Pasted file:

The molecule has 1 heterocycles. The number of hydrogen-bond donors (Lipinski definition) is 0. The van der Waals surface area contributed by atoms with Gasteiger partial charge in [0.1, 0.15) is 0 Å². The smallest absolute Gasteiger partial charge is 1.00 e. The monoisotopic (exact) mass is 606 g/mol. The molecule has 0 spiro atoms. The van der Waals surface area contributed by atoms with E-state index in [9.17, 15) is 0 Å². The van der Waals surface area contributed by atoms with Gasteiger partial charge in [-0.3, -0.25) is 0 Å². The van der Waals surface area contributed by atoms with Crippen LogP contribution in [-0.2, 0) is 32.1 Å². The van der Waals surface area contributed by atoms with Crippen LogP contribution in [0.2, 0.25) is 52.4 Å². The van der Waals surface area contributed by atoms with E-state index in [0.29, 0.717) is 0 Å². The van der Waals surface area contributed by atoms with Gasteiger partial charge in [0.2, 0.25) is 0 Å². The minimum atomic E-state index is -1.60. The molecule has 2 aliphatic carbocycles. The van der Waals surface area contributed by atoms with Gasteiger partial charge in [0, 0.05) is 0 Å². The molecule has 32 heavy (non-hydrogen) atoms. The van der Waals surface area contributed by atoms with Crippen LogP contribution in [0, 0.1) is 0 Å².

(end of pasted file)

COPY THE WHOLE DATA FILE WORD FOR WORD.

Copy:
The molecule has 1 heterocycles. The number of hydrogen-bond donors (Lipinski definition) is 0. The van der Waals surface area contributed by atoms with Gasteiger partial charge in [0.1, 0.15) is 0 Å². The smallest absolute Gasteiger partial charge is 1.00 e. The monoisotopic (exact) mass is 606 g/mol. The molecule has 0 spiro atoms. The van der Waals surface area contributed by atoms with E-state index in [9.17, 15) is 0 Å². The van der Waals surface area contributed by atoms with Gasteiger partial charge in [-0.3, -0.25) is 0 Å². The van der Waals surface area contributed by atoms with Crippen LogP contribution in [-0.2, 0) is 32.1 Å². The van der Waals surface area contributed by atoms with Crippen LogP contribution in [0.2, 0.25) is 52.4 Å². The van der Waals surface area contributed by atoms with E-state index in [0.29, 0.717) is 0 Å². The van der Waals surface area contributed by atoms with Gasteiger partial charge in [0.2, 0.25) is 0 Å². The minimum atomic E-state index is -1.60. The molecule has 2 aliphatic carbocycles. The van der Waals surface area contributed by atoms with Gasteiger partial charge in [0, 0.05) is 0 Å². The molecule has 32 heavy (non-hydrogen) atoms. The van der Waals surface area contributed by atoms with Crippen LogP contribution in [0, 0.1) is 0 Å².